Were Stronger Together 2/01/16
Week at a Glance
LEP pull-out students will not have ESL classes from February 1 to March 1
Black History Month
School Counselor Appreciation Week
Ned Show @ 9am
Todd @ FHES
- Todd @ FHES
- PLCs meet in PLC Room
5th Grade Meteorologist
1st Grade Field Trip - Schiele Museum
- Tech with T & 2nd Grade @3pm
- Dr. Goins @ FHES
In the Coming Days:
- Feb 8-12
School Bus Drivers Appreciation Week
- Feb 20
STEM for Learners Program
School Counselor Appreciation Week
If you're working on something you care about, you don't have to be pushed. The vision pulls you. - Steve Jobs
Stay Tuned for The NED SHOW on Monday
Let's keep encouraging the positive by giving DOJO: 3 positives for every 1 negative.
Each year we are given teaching tools, resources and even support of our professional colleagues to ensure that we have the best of the best in front of our learners each day. Our toolboxes are full.
Each day our students enter the building and anticipate what will be taught. Teachers step through their doors and know that there are lessons and knowledge to be gained. Administrators do their part in the process and work to ensure that their are the tools that teachers need and students want in front of them each day.
Each moment we are a team. We are a collective unit. We are better together.
And often times, it is the unspoken moments that give us some of the greatest returns on the work that we do. Whether a nod of acknowledgement, a grin of gratitude or a gesture of thanks, it is these very moments that make our days as purposeful and productive as they are. Our days are consumed with simple yet powerful exchanges that often go unnoticed and not even recognized.
With that in mind and as you go through your week ahead, think of the unspoken moments that help drive your instruction and how that impacts both student learning and teacher instruction. Consider how the unintentional becomes the intentional. And how the unspoken moments become the powerful force behind the great things that happen each and every day. Embrace each day.
How to Decide What Skill to Work On Next
Most of us know that success in today’s work world requires continuous growth and learning. You can’t just rely on your current knowledge and expertise if you expect to keep up, let alone advance. But how do you identify the areas in which development efforts will yield the best return on your investment?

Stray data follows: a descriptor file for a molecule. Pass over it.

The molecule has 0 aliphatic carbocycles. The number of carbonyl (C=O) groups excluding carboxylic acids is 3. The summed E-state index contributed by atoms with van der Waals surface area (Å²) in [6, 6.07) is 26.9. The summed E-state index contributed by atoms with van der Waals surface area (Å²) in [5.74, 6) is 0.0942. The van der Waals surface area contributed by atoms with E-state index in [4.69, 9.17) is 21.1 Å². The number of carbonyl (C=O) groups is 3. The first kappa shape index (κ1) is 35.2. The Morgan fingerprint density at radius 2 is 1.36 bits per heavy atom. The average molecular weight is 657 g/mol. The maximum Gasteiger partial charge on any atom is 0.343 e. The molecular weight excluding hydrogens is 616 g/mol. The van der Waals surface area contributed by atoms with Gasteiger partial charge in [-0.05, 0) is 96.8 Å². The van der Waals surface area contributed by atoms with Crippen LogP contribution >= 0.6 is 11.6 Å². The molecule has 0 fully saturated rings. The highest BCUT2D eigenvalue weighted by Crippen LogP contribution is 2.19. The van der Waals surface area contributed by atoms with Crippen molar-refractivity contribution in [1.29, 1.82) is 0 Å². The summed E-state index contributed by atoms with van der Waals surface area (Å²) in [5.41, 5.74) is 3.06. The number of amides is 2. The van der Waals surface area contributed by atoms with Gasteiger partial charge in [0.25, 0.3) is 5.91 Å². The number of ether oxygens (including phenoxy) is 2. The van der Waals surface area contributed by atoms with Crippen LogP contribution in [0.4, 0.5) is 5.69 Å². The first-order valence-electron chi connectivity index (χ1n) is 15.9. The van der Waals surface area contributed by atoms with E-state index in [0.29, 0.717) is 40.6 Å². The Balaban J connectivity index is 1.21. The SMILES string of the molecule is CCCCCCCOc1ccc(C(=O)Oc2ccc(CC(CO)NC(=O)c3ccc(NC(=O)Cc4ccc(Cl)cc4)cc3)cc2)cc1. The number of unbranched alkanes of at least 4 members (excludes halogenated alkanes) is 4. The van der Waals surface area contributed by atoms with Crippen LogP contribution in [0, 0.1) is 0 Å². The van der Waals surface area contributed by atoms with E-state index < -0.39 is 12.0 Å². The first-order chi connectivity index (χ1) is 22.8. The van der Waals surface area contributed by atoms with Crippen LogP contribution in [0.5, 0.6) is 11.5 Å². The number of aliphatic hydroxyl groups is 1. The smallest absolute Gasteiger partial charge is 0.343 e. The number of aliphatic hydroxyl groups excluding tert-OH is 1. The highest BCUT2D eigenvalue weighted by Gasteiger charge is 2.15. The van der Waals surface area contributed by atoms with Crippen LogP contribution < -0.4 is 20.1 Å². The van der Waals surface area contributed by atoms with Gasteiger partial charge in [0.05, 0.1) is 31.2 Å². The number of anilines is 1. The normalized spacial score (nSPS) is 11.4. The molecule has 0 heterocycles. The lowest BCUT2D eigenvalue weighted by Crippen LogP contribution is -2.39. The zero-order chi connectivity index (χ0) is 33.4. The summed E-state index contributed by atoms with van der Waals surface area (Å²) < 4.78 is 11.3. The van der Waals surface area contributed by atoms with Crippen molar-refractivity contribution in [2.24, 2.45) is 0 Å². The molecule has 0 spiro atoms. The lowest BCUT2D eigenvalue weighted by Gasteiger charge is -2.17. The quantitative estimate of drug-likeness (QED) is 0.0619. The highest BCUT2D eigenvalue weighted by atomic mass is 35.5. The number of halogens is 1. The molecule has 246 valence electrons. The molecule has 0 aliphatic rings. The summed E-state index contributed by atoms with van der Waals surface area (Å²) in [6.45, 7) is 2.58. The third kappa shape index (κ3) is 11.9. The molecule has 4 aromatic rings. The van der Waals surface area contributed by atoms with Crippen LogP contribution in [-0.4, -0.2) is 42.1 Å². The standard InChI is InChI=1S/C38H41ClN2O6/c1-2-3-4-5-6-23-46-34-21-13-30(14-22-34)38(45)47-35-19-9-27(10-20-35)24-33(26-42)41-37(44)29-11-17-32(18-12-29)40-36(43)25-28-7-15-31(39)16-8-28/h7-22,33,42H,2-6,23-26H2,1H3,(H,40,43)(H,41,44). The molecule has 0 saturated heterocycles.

In our years coaching executives, my colleagues and I have noticed that people who improve in ways that best support their success look for the overlap between what their organization needs and what will give them the most satisfaction. We’ve discovered that using a version of Jim Collins’s “hedgehog” idea, from Good to Great, helps clients think it through. Collins found that great organizations focus on three things: what will drive their economic engine, what they can be best in the world at, and what they are most passionate about. The approach, he has noted, is just as good for figuring out how to become “great” individually. Here’s how it works:
- Driving the economic engine: We encourage executives to focus on this element first. How can you grow in a way that will help the organization succeed?
- Best at: Once you’ve surfaced useful capabilities you might develop, think about whether you could become really excellent at them. One way to do that is to consider whether you’re good at doing similar things. For instance, if you’re already quite organized and sequential when you approach your tasks, that bodes well for being able to learn complex project management. And if you’re already clear in your own mind about what needs to be done and who’s best to do it, you could probably learn to more effectively share that thinking with your team. On the other hand, if you’re just OK at research, getting really good at sourcing materials might be difficult.
- Passionate about: As soon as you’ve gotten a sense of where your potential strengths match up with useful areas for development, honestly assess how interested you are in those areas. Let’s say, for example, that of the two skills you believe you could get quite good at — project management and providing clearer direction — you’re much more interested in and excited about the former. As an ops person, the idea of taking a formal course on process architecture really appeals to you; working on your “soft skills” does not. So go ahead and sign up for the process seminar. But also recognize that you have more control over this element of the “hedgehog” model than any other. You can, in fact, increase your desire to learn particular skills simply by identifying the personal benefits of doing so and then envisioning a future in which you’re reaping those benefits. For example, getting better at talking to employees about goals and timelines and giving them balanced feedback might create a more positive team culture and demonstrate that you’re worthy of being promoted to a more senior management role. Picture your team proud and happy and your boss congratulating you on those accomplishments. Chances are you’ll now be more interested in working to improve those skills.
Given all the ways in which organizations and jobs are changing, figuring out which new skills to develop and when to develop them can be hard. The key is to focus on skills that will propel your organization forward, that play to your strengths, and that you feel passionate about learning.
ESL Testing info From Dr. Lartec /Walton
On the days that she is not using the computer lab testing will be in the Art Room or in her office area. Please make sure that you are respectful this week of testing and keep our halls quiet.